Toys & Tools - An Introduction

Sexual health toys and tools can be intimidating, feel "too far out there", or be embarrassing. But they don't need to be.

Toys & Tools - An Introduction

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Toys & Tools - An Introduction

Hi there! New to toys? Let me be your guide.

Sexual health toys and tools can be intimidating, feel "too far out there", or be embarrassing. At some point they were for me too. But they don't need to be. Thank you for trusting us to provide a safe and approachable intro into some of our favorite products.

Would you badmouth your favorite pastry chef for using a KitchenAid...?

Imagine yourself sitting inside a charming bakery, in your favorite city, with your favorite person. The air smells like sweet vanilla and bread fresh from the oven.

"This is so good!" you say, offering a bite of the most perfect pastry you've ever tasted. "You have to try some!"

But your partner only folds their arms. "I'm sure it's great," they say. "But these people aren't mixing their dough by hand. Doesn't count."

Toys and tools can often get dismissed out of hand for a variety of reasons - uncertainty, embarrassment, unfamiliarity could be some of them. But just like many other challenging and worthwhile endeavors in life, starting from a place of curiosity and exploration - two key ideas in many sexual health conversations - can open up new areas and experiences in life that empower, enrich, and increase connection with self and others. If you feel drawn to explore some of these amazing creations, you've come to the right place. Here are some of my favorite tips and reminders:

Start with something that is approachable and intriguing for you. Often times we have innate or intuitive senses within us that can be very helpful. Practice being open to those things that intrigue or excite you without overreaching. As with many things, a good first experience can lead to amazing places in life. While a bad first experience can shut things down before they even get started.

Bigger isn’t always better. There isn’t a right or wrong place to start exploring, but if you’re new to toys you may feel more comfortable with something small like a bullet or finger vibrator. Finger vibrators are simple to use and makes it easy to explore your own or your partners body while not having to pay much attention to the toy itself. Bullet vibrators are also small, simple, approachable and a great way to get to know your own body in a discrete way. Most of these types of toys can be recharged using a standard USB cable and a lot of them let you change settings to make sure you’re getting the pressure or pattern you’re looking for. 

What do vibrators and socks have in common? I can’t help but interrupt myself here to geek out about sex research. A few years ago, researchers discovered that 80% of couples reached orgasm if wearing socks. The sock-free group? Just 50%. It turns out socks help dilate the blood vessels in your feet and improve blood flow. It’s the little things!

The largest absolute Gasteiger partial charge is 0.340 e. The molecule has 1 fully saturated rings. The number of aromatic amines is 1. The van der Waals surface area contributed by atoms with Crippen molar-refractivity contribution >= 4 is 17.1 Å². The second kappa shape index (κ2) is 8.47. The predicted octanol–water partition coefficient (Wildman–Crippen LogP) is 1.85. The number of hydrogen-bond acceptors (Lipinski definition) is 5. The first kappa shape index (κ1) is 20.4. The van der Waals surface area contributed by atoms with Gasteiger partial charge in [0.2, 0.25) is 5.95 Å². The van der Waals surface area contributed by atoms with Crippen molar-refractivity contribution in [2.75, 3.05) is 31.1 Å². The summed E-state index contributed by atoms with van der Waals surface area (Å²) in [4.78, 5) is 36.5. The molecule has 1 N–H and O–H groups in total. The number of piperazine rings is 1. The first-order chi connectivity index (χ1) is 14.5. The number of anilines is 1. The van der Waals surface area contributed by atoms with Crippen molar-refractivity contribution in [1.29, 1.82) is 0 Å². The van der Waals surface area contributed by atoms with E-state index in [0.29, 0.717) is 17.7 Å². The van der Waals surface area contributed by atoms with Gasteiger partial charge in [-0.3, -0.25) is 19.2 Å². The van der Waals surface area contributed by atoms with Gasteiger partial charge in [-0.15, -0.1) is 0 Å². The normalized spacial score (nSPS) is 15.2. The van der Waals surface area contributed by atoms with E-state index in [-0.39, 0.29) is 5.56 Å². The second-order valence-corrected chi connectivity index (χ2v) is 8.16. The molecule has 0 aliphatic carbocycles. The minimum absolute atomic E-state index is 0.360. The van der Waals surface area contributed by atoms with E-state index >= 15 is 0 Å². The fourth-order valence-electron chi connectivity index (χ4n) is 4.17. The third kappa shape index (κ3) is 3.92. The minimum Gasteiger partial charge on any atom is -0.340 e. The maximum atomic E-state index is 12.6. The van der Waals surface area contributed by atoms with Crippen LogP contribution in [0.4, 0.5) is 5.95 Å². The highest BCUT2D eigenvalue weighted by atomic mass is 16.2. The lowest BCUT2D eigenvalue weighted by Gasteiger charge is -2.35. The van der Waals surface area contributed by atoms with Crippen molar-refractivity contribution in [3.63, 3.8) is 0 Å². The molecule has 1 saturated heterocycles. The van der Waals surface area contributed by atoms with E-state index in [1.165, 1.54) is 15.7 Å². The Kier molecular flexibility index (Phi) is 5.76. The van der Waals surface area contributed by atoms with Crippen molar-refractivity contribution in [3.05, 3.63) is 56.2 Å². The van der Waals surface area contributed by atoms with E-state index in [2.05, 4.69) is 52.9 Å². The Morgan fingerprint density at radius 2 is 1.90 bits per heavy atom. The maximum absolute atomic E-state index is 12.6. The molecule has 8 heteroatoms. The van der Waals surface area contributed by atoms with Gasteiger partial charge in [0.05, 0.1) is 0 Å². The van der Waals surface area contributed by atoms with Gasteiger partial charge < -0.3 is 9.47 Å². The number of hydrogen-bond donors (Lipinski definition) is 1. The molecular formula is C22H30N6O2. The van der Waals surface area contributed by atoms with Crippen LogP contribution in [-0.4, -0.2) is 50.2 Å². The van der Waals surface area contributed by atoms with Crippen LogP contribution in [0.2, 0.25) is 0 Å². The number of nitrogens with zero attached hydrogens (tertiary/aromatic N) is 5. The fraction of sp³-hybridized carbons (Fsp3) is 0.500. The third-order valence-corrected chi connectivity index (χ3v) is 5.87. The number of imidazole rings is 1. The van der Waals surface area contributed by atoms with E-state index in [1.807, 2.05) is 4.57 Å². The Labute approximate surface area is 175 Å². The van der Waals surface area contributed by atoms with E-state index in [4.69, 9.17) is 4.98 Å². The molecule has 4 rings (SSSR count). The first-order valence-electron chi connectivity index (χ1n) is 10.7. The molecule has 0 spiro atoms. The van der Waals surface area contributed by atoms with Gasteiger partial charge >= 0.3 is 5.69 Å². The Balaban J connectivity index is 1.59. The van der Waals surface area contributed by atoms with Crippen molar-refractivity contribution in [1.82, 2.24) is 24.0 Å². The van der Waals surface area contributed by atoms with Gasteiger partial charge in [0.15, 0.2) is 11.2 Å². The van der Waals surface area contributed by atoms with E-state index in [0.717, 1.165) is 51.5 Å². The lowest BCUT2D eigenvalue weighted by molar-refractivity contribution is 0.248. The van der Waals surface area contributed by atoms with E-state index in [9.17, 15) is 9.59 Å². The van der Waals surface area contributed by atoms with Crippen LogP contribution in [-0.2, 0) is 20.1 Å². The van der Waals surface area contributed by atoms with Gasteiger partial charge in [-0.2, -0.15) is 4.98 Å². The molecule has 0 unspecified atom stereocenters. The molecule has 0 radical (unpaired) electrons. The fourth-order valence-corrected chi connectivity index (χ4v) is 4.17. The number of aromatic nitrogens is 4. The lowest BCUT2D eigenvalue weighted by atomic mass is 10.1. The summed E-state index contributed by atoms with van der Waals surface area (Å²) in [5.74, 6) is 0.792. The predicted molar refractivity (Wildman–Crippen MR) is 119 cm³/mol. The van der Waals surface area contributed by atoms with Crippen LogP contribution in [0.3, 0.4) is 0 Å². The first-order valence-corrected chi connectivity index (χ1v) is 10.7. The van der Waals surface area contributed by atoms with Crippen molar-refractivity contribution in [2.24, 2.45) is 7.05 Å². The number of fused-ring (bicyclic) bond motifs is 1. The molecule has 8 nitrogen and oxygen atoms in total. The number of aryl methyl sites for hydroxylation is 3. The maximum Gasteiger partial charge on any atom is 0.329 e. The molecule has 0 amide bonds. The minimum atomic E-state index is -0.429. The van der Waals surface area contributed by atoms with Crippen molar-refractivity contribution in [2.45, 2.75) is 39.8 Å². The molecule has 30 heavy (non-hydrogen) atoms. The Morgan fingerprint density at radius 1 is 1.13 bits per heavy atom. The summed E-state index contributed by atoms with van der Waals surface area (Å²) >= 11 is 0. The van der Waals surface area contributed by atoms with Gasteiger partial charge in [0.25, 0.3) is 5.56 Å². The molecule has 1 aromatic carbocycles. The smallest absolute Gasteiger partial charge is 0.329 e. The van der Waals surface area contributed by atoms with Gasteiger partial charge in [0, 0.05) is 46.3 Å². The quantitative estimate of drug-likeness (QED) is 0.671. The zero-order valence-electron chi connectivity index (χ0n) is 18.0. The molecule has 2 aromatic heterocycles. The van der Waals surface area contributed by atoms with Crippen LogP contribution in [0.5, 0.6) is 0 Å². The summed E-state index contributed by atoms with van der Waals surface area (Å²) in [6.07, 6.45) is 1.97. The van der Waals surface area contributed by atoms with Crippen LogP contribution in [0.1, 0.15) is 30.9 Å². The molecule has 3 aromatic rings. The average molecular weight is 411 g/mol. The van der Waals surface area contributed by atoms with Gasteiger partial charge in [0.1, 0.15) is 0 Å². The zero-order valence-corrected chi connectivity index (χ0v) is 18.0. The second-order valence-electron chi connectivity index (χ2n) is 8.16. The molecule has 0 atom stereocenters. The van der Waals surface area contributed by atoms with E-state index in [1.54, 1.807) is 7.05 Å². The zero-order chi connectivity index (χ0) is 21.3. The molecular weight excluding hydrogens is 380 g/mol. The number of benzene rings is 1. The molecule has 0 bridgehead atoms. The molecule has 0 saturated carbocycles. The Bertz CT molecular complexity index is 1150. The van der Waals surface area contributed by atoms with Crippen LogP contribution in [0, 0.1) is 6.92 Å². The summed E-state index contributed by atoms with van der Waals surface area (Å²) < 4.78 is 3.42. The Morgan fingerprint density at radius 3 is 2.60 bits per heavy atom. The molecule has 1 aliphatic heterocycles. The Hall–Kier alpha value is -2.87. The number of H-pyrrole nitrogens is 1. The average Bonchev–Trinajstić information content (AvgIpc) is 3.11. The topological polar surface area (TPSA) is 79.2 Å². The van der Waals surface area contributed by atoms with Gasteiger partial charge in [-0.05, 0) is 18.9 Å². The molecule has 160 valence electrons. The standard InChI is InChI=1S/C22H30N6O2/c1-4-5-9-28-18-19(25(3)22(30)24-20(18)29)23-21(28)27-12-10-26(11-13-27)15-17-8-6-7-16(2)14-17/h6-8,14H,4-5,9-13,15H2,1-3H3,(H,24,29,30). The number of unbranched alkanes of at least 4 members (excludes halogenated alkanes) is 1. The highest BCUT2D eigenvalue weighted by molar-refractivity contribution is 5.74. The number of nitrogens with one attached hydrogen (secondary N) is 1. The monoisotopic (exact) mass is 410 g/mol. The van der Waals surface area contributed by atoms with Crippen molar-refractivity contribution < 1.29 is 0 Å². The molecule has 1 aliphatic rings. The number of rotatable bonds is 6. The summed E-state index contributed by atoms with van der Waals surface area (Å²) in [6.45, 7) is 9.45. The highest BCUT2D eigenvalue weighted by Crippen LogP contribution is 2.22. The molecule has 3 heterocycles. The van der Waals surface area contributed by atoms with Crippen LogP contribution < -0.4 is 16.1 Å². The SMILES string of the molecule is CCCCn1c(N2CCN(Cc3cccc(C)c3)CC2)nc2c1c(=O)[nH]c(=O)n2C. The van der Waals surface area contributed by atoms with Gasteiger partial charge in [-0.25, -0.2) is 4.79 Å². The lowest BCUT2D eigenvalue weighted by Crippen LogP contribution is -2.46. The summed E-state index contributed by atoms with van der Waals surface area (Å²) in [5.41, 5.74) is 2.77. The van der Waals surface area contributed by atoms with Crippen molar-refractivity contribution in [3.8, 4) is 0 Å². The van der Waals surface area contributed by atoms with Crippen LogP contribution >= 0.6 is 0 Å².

Toys don’t have to be phallic. I use realistic models to teach sexual anatomy but you can find toys and vibrators that look a lot less, um, organic. Some modern toys are even quite stylish –  here is a great leaf-shaped vibrator we love - and others are shaped like ovals, eggs, or rain drops.

Vibration isn't for vulvas only. Another fun intro toy can be a c-ring (short for cock ring). These are worn on a penis and can bring pleasure for the clitoris owner also if it's a vibrating c-ring. Or flip it around and the penis-owner can feel the vibration underneath the shaft. No need to limit yourself with toys though, vibrating c-rings can also simply be held in the hand and used it as a traditional vibrator anywhere on the body. C-rings can also help with erectile issues by keeping blood flow higher in the penis.

Look beyond the genitals. If you’re looking to bring some novelty and arousal in other ways, consider things like nipple cream or vibrating lip gloss. These might be less intimidating than a powered toy while still absolutely bringing in the fun and playful factor you might be interested in. 

Consider your context. I love Emily Nagoski’s book, “Come As You Are,” where she explains how important context is. Some days playful sex might call for a vibrator that’s bigger or stronger, and on another day you might decide the mood leads you to a small, quiet design. Just like we use different pans to prepare different meals, different toys are meant for different experiences, and paying attention to what you might like to experience or how the toy could be used can be very helpful.


  • Always look for products that support your sexual health. We have researched, carefully selected, and tested each product on our site, and only offer products with body-safe materials. If you're considering purchasing toys elsewhere, look for manufacturer certifications about body-friendly or medical or food-grade materials. One trick to know is the smell test. If products have a strong scent of plastic, they may not be made of the best materials and could introduce chemicals into your body.
  • Plan for flexibility. Your body and relationship isn’t always the same, so choose toys that let you vary the intensity. There’s something magical about being able to control the details of your experience.
  • Clean your toy after each use. Most toys can be washed with soap and water. No need for a specialty wash. 
  • Avoid silicone lube with silicone-based toys. Go with water or oil-based lube is using a silicon toy. Water will be the easiest to clean.
  • If your vibrator has removable batteries, store them separate from the toy. 

If you’re looking for even more guidance on toys, check out where they provide research and guidance on body-friendly lubes and toys.

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